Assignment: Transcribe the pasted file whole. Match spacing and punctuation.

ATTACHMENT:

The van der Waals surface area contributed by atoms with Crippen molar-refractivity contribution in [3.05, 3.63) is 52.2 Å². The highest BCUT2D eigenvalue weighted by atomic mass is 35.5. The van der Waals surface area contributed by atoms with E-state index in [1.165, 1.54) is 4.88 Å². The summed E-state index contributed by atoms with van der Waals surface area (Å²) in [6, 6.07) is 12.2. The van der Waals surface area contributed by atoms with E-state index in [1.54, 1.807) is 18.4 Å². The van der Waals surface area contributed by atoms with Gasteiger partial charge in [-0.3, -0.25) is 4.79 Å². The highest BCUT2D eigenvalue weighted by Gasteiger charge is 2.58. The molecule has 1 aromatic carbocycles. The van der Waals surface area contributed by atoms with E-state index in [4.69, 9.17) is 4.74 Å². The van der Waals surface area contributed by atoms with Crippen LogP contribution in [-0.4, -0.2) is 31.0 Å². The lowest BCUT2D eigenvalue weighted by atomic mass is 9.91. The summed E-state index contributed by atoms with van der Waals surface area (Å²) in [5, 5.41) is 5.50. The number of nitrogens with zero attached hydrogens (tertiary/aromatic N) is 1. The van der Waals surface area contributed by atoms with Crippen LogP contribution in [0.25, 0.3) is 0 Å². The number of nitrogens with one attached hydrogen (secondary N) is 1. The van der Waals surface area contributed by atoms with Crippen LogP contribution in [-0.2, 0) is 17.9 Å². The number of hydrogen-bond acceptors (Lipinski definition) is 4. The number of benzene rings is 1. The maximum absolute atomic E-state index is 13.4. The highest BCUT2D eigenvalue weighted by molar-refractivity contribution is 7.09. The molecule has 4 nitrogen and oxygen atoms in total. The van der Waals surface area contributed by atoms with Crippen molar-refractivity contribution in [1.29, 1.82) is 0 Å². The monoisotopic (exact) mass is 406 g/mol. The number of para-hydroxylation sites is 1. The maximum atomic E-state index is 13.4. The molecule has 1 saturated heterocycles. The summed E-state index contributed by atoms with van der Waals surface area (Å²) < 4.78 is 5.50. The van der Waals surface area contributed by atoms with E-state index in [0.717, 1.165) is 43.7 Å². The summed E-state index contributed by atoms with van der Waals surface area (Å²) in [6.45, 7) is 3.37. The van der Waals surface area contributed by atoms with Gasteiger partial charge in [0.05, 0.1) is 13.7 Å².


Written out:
The van der Waals surface area contributed by atoms with Crippen molar-refractivity contribution in [3.05, 3.63) is 52.2 Å². The highest BCUT2D eigenvalue weighted by atomic mass is 35.5. The van der Waals surface area contributed by atoms with E-state index in [1.165, 1.54) is 4.88 Å². The summed E-state index contributed by atoms with van der Waals surface area (Å²) in [6, 6.07) is 12.2. The van der Waals surface area contributed by atoms with E-state index in [1.54, 1.807) is 18.4 Å². The van der Waals surface area contributed by atoms with Gasteiger partial charge in [-0.3, -0.25) is 4.79 Å². The highest BCUT2D eigenvalue weighted by Gasteiger charge is 2.58. The molecule has 1 aromatic carbocycles. The van der Waals surface area contributed by atoms with E-state index in [4.69, 9.17) is 4.74 Å². The van der Waals surface area contributed by atoms with Crippen LogP contribution in [-0.4, -0.2) is 31.0 Å². The lowest BCUT2D eigenvalue weighted by atomic mass is 9.91. The summed E-state index contributed by atoms with van der Waals surface area (Å²) in [5, 5.41) is 5.50. The number of nitrogens with zero attached hydrogens (tertiary/aromatic N) is 1. The van der Waals surface area contributed by atoms with Crippen LogP contribution in [0.25, 0.3) is 0 Å². The number of nitrogens with one attached hydrogen (secondary N) is 1. The van der Waals surface area contributed by atoms with Crippen LogP contribution in [-0.2, 0) is 17.9 Å². The number of hydrogen-bond acceptors (Lipinski definition) is 4. The number of benzene rings is 1. The maximum absolute atomic E-state index is 13.4. The highest BCUT2D eigenvalue weighted by molar-refractivity contribution is 7.09. The molecule has 4 nitrogen and oxygen atoms in total. The van der Waals surface area contributed by atoms with Crippen molar-refractivity contribution in [1.29, 1.82) is 0 Å². The monoisotopic (exact) mass is 406 g/mol. The number of para-hydroxylation sites is 1. The maximum atomic E-state index is 13.4. The molecule has 1 saturated heterocycles. The summed E-state index contributed by atoms with van der Waals surface area (Å²) < 4.78 is 5.50. The van der Waals surface area contributed by atoms with E-state index in [0.717, 1.165) is 43.7 Å². The summed E-state index contributed by atoms with van der Waals surface area (Å²) in [6.45, 7) is 3.37. The van der Waals surface area contributed by atoms with Gasteiger partial charge in [0.05, 0.1) is 13.7 Å².